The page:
By the 1980's there were few good and even fewer great Baseball movies.
Then films like The Natural, Bull Durham, Field of Dreams and Eight men out came along. There was even a good HBO baseball film called "Long Gone." In the middle of these came "The Slugger's wife" and I sure wish it hadn't. This is a terrible movie. Bad story, bad acting and unrealistic baseball scenes. You should watch the other films I mentioned instead.
This film advertises itself as a Baseball movie with a Love Story. The film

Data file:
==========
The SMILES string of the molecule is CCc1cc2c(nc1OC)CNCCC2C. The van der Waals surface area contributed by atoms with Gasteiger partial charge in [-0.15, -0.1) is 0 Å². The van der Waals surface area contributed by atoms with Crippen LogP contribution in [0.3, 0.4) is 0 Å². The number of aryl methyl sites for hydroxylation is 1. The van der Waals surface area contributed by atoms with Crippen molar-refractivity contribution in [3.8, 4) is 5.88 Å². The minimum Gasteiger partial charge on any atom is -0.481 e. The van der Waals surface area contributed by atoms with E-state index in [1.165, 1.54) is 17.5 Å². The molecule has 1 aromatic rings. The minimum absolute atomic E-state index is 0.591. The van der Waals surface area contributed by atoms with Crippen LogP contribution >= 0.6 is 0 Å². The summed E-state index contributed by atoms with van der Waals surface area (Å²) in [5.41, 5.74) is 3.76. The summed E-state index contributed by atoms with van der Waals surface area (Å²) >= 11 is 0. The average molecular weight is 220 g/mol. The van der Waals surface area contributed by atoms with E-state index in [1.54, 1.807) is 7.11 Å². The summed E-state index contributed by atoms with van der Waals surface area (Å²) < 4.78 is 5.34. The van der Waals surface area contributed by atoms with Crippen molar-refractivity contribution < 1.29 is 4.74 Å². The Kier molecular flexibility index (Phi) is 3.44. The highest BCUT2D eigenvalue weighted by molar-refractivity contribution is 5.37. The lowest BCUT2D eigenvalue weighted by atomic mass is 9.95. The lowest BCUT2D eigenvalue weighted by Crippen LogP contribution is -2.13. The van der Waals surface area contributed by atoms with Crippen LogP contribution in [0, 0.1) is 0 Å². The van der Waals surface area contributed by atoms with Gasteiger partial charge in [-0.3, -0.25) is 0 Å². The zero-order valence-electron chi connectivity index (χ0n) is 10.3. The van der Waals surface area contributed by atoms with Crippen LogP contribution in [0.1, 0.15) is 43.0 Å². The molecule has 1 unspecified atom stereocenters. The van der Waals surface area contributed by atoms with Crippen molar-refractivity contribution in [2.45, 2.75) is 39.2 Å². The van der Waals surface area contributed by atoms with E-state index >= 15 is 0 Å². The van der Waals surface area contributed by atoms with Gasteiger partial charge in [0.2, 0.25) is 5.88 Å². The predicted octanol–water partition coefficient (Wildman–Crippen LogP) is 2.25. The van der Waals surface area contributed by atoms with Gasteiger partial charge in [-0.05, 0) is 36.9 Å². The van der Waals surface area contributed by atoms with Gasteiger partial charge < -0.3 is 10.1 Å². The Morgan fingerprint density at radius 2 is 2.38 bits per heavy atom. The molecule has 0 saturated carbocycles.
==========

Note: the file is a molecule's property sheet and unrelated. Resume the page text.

fails at both attempts.
The Love story is boring and pointless as the characters simply go through the cliche'd story of falling in love, and then drifting apart.
But the real disaster here is the failure as a Baseball story. Somehow, we are supposed to believe that Michael O'Keefe is a credible Baseball Slugger? O'Keefe will forever be known as Danny Noonan from Caddychack. Unfortunately, this role did little to take that typecast off of him.
He's less than 200 pounds, with barely any muscle tone on his body, and he supposed to have been inspired by his love for Rebecca De Mornay to hit 62 Home Runs in a Season. The story starts off with the fact that he's a light-weight singles hitter. If you look at the four men in history who have hit over 60 home runs in a season, (Ruth, Maris, McGwire & Sosa) you will see that these men are rather large and muscular. O'keefe is neither.